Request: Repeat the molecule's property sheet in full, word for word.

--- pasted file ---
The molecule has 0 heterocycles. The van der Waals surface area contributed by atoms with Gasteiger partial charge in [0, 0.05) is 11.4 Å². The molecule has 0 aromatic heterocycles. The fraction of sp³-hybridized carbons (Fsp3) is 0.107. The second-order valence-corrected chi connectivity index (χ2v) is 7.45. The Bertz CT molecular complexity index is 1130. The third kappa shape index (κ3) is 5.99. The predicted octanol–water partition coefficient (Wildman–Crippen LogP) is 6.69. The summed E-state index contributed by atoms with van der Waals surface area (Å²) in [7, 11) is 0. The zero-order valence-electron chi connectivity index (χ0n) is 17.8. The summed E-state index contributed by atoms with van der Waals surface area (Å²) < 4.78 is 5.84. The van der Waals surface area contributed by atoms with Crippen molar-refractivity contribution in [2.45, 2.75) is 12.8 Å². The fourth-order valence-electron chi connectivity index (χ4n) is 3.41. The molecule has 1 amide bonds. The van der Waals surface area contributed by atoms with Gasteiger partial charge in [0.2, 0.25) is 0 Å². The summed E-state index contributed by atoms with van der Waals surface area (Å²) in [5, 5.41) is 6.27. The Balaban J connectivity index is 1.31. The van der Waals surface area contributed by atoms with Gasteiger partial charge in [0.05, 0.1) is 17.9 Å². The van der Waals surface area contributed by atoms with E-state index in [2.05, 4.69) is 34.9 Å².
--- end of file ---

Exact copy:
The molecule has 0 heterocycles. The van der Waals surface area contributed by atoms with Gasteiger partial charge in [0, 0.05) is 11.4 Å². The molecule has 0 aromatic heterocycles. The fraction of sp³-hybridized carbons (Fsp3) is 0.107. The second-order valence-corrected chi connectivity index (χ2v) is 7.45. The Bertz CT molecular complexity index is 1130. The third kappa shape index (κ3) is 5.99. The predicted octanol–water partition coefficient (Wildman–Crippen LogP) is 6.69. The summed E-state index contributed by atoms with van der Waals surface area (Å²) in [7, 11) is 0. The zero-order valence-electron chi connectivity index (χ0n) is 17.8. The summed E-state index contributed by atoms with van der Waals surface area (Å²) < 4.78 is 5.84. The van der Waals surface area contributed by atoms with Crippen molar-refractivity contribution in [2.45, 2.75) is 12.8 Å². The fourth-order valence-electron chi connectivity index (χ4n) is 3.41. The molecule has 1 amide bonds. The van der Waals surface area contributed by atoms with Gasteiger partial charge in [0.2, 0.25) is 0 Å². The summed E-state index contributed by atoms with van der Waals surface area (Å²) in [5, 5.41) is 6.27. The Balaban J connectivity index is 1.31. The van der Waals surface area contributed by atoms with Gasteiger partial charge in [0.05, 0.1) is 17.9 Å². The van der Waals surface area contributed by atoms with E-state index in [2.05, 4.69) is 34.9 Å².